Republicans don't want to because, well, they are the party of the super-rich. Low taxes on investment income are the untouchable central plank of the Republican platform.

What about Democrats? President Obama has proposed letting the maximum rate on capital gains rise to 20 percent, where it was set in 1997 by President Clinton and then-Speaker Newt Gingrich, on households earning more than $250,000. But that's it. And now Democrats seem to be warming to the idea of limiting itemized deductions, which purports to raise taxes on the rich but is relatively trivial to the super-rich

Finally, The New York Times editorial board reiterates its argument against the electoral college:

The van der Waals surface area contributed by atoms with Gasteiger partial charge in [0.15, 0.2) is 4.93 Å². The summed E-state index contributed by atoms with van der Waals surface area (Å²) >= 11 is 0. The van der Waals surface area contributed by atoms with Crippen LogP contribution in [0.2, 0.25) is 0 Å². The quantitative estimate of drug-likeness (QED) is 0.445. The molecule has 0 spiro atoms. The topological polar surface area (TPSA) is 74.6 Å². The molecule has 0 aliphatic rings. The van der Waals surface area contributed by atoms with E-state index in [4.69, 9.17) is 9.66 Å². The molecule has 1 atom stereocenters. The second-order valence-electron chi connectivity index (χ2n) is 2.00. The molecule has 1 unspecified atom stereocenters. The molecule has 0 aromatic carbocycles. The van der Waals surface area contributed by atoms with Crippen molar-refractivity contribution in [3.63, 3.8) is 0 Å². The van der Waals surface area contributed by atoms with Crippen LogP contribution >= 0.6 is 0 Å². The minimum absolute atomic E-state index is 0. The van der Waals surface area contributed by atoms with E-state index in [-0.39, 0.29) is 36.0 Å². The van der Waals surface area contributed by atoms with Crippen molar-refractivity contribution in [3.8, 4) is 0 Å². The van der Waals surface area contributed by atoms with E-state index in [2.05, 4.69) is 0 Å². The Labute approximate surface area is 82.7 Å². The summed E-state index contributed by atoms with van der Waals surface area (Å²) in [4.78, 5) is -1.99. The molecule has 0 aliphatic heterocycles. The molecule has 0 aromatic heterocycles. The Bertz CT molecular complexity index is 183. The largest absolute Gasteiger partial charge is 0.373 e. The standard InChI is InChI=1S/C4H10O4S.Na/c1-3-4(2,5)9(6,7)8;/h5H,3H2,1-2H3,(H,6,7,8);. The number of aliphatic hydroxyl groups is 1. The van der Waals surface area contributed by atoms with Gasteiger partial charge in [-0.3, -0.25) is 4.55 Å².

The problems with the Electoral College — born in appeasement to slave states — have been on display for two centuries; this page called it a “cumbrous and useless piece of old governmental machinery” in 1936, when Alf Landon won 36 percent of the popular vote against Franklin Roosevelt but received only 8 of the 538 electoral votes.

But 76 years later, the system continues to calcify American politics. As Adam Liptak of The Times recently wrote, this year’s candidates campaigned in only 10 states after the conventions, ignoring the Democratic states on the West Coast and Northeast and the Republican ones in the South and the Plains. The number of battleground states is shrinking, and turnout in the other states is lower. The undemocratic prospect of a president who loses the popular vote is always present (it’s happened three times), as is the potential horror show of a tie vote that is decided in Congress.